Tuesday, February 16, 2016

Dealing With The Control Freak



A while back I wrote an article for PI Magazine entitled “Dealing with the Paranoid Schizophrenic Client”. I would like to continue along those lines and add some input in dealing with the “Control Freak”.

A control freak can be defined as “someone who wants to control every aspect of a situation and will not allow other people to share in making decisions.  “Controlling people can be hard to live with—with their constant advice, rigid routines, and schedules, times; their backseat driving and their demands that the dishwasher needs to be loaded in a certain way, and the tools in the garage put back on the proper hooks. They obsess and map out every minute of Thanksgiving or Christmas weeks in advance, and they get irritable or angry when plans get disrupted or you fail to follow through on what you said you were going to do.”

You know you are a control freak if:

1. “You believe that if someone would change one or two things about themselves, you'd be happier. So you try to "help them" change this behavior by pointing it out, usually over and over.

2. You micromanage others to make them fit your (often unrealistic) expectations. You don't believe in imperfection and you don't think anyone else should either.

3. You judge others' behavior as right or wrong and passive-aggressively withhold attention until they fall in line with your expectations. Sitting in silent judgment is a master form of control.

4. You offer "constructive criticism" as a veiled attempt to advance your own agenda.

5. You change who you are or what you believe so that someone will accept you. Instead of just being yourself, you attempt to incept others by managing their impression of you.

6. You present worst-case scenarios in an attempt to influence someone away from certain behaviors and toward others. This is also called fear mongering.

7. You have a hard time with ambiguity and being OK with not knowing something.

8. You intervene on behalf of people by trying to explain or dismiss their behaviors to others.”

In domestic matters the above has led to increased sales of Cell Phone Spyware and GPS(s) being sold as well as a PI being asked to assist the individual in their controlling endeavors.  Either party in those situations may be the one to ask for your assistance; the controller or the controlee. At what point does it become an ethical question for the investigator.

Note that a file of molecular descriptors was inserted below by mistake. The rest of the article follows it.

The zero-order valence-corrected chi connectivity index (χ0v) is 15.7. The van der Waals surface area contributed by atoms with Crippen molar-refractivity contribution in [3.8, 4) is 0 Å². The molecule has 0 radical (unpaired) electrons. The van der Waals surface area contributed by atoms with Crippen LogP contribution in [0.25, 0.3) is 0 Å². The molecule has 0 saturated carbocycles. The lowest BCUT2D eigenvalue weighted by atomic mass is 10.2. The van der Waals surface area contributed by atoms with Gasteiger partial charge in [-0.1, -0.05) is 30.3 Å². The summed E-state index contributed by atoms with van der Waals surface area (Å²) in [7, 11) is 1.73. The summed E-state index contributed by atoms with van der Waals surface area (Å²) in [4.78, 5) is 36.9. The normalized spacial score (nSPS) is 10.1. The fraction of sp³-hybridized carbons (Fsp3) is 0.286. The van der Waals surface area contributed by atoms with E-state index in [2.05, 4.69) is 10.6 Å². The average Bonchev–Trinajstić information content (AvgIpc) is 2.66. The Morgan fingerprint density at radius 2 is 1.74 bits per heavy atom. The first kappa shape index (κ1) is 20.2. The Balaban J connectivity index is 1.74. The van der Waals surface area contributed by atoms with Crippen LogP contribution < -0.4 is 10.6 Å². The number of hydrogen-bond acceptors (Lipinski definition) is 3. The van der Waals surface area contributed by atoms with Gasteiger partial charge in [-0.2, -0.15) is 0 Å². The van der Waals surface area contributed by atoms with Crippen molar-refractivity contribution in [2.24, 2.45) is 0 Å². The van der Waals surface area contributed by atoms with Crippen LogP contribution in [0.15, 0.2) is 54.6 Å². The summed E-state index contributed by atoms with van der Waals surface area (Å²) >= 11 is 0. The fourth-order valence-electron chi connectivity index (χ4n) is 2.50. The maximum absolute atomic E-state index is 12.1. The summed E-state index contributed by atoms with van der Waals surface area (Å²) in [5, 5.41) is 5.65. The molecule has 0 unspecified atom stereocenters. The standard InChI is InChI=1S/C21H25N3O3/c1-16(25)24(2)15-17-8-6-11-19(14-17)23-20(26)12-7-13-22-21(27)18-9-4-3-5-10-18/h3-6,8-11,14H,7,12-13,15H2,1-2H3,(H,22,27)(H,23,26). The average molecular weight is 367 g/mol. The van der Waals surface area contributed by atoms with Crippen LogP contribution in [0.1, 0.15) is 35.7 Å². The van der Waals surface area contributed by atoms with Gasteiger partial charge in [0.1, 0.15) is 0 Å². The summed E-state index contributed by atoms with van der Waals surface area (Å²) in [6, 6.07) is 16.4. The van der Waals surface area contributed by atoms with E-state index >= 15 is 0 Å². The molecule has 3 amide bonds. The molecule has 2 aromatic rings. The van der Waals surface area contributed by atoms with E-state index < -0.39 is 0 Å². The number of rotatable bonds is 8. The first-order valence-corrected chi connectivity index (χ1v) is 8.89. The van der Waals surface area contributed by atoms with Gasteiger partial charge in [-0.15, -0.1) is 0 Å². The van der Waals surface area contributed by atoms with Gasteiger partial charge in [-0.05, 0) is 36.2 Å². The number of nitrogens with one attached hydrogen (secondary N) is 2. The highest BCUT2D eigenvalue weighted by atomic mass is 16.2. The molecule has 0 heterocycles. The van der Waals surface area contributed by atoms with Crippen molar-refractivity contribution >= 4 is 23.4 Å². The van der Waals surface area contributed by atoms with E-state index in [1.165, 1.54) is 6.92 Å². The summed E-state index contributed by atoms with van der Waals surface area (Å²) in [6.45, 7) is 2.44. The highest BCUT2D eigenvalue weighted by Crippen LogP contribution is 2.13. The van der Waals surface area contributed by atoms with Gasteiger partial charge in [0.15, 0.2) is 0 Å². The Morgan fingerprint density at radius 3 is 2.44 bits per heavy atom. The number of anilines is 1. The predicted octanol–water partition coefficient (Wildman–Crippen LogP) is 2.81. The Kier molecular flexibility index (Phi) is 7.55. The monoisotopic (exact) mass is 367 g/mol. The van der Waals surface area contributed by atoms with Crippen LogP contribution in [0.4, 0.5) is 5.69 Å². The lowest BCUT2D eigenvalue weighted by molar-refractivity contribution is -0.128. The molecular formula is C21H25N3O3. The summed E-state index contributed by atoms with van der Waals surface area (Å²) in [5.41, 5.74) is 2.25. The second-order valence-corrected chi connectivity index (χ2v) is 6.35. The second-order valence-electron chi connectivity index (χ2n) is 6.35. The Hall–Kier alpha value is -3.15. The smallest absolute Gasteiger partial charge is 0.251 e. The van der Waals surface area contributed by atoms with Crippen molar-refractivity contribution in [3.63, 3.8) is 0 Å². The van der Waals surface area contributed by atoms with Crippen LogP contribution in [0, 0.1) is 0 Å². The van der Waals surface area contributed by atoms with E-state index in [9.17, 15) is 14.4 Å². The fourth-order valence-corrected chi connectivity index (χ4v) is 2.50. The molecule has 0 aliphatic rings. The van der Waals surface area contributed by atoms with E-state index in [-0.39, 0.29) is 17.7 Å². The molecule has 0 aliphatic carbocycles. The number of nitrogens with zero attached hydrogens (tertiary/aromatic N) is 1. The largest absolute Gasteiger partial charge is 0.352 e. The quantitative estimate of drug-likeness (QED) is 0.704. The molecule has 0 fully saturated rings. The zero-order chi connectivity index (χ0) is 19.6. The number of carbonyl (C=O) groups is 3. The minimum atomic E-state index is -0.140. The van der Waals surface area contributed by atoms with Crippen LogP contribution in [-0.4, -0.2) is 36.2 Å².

In my personal situation I have even received a card from an individual on whose car I had placed a GPS to determine if he was having an affair. Unbeknown to his wife the subject had placed spyware on her cell phone so after wasting my client, his wife’s money he sent me a “Got You Card” letting me know he was aware of everything. Even though Cell Phone Spyware is illegal the internet is flooded with software companies willing to take the chance and sell the software to anyone willing to pay the price. One should look at 18 U.S. Code § 2511 - Interception and disclosure of wire, oral, or electronic communications prohibited prior to engaging in such endeavors.

In domestic matters If they have tried counselling and all else fails you must be ready to tell your client if they are the controlee to be prepared to walk away – let their significant control other people.  At least you did your part. But again this is an ethical situation as to due I assist my client or keep my mouth shut?

In another personal matter after providing surveillance for the controlee before coming to the conclusion that he was one I got the call from the controlee who said no sense in wasting her husband’s money she would just call me in advance to let me know where she was going. The money was great but at what point does the PI become a stalker.

Every day a PI engaged in domestic surveillance comes across the “Control Freak” and you have to ask yourself do I take the money and run or do I say no. Each case if different because you may not have the knowledge that your client is a control freak until later in your investigation. It is an ethical dilemma that PIs face every day.  Do I do the right thing or make money?




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